Opioid-Related Disorders (Heroin, Oxycontin®, Vicodin® and other pain medications)
The diagnostic criteria for a substance use disorder were previously reviewed. These criteria apply to opioid use disorders.
The terms opioid and opiate are very similar. Opiate drugs are naturally derived from the opium poppy plant. Opioids include opiates but also a wide variety of synthetic drugs made in a laboratory. Therefore, DSM-5 uses the word opioid as this is the more inclusive term. Both types produce a similar effect on the body.
There are many different opioid drugs. The most common opioids are opium, morphine, heroin, codeine, methadone, oxycodone, fentanyl, and buprenorphine. Street names for heroin include China white, black tar, horse, smack, chiva, junk, and dope. People also abuse prescription pain medications such as Oxycontin® and Vicodin®. Opioids are can be taken orally by mouth, or by injection into veins. In some cases, opioids are smoked or snorted. We call these different methods of use, routes of administration. Many people mistakenly believe they aren't "addicts" because they "only" snort, smoke, or swallow these drugs. Opioid use can easily escalate to addiction regardless of the route of administration.
Opioids can be obtained by prescription from a physician, as many of these drugs have a legitimate use in severe pain management. Usually this requires faking or exaggerating symptoms, such as back pain. Opioids can also be obtained from the illegal market. Just as alcohol problems are an occupational risk for bartenders, opioid use is a risk for medical personnel who have ready access to opiates.
Opioid addiction may be evident when its use interferes with personal responsibilities or safety. In more severe cases, opioid addiction is characterized by excessive and compulsive drug use. These substances often lead to tolerance and withdrawal LINK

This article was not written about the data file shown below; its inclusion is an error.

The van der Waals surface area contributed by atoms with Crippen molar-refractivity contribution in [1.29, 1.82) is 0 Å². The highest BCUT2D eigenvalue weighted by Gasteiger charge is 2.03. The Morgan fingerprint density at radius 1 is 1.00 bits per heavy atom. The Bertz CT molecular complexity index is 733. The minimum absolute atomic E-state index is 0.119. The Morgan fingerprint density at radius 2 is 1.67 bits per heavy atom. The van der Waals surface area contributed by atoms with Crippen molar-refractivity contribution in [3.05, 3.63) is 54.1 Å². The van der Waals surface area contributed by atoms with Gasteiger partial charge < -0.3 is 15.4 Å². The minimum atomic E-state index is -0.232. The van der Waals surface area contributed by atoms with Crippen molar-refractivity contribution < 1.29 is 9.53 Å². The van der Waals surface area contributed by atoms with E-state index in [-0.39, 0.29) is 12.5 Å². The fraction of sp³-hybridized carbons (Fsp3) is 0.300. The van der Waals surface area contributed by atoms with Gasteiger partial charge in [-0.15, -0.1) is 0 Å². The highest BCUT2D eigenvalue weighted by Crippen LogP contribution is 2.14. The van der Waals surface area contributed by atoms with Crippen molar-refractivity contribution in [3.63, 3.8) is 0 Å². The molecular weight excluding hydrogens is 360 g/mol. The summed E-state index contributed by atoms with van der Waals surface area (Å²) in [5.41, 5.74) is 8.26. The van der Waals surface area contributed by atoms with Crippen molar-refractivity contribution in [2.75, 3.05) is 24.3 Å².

Opioid Withdrawal (e.g., heroin, Oxycontin®, Vicodin®)
Opioid withdrawal occurs after the cessation (or significant reduction) of heavy and prolonged use. The speed and severity of withdrawal largely depend on the half-life of the drug. The half-life of a drug refers to how quickly your body can clear the drug from your system. Drugs that remain in your system a long time have a long half-life. These are called long-acting drugs. Drugs are cleared fairly quickly have a short half-life. These drugs are called short-acting drugs. For short-acting opioids such as heroin, withdrawal symptoms begin within 6-12 hours after the last dose and last for 5-7 days. For long-acting opioids, withdrawal symptoms may take several days to emerge and may last for several weeks, but with less intense symptoms.
Opioid withdrawal is often very uncomfortable. Withdrawal symptoms may include anxiety; restlessness; irritability; muscle aches; depressed mood; nausea/vomiting/diarrhea; sweating/fever; yawning; cravings; and difficulty sleeping. While highly uncomfortable, opiate withdrawal is usually not life threatening. However, opiate use itself can be fatal.
Effects of Opiates: Opioid Intoxication (e.g., heroin, Oxycontin®, Vicodin®)
Opioid intoxication can be extremely dangerous. The various symptoms include: mood swings (usually an elevated mood followed by a flattened demeanor); impaired judgment/attention/memory; change in pupil size; slurred speech; drowsiness; hallucinations; and even coma. Those who use opioids intravenously may have visible "track marks" at injection sites. Because needles require a prescription, many IV drug users re-use and share unsterile needles. As a result, they are at risk for acquiring hepatitis, tuberculosis, and HIV. The death rate for people who overuse opioids is high. Death may occur because of overdoses, accidents, medical complications, and violent injuries associated with obtaining the drugs. If a pregnant woman is a heavy user of opioids, her newborn may have a severe withdrawal syndrome.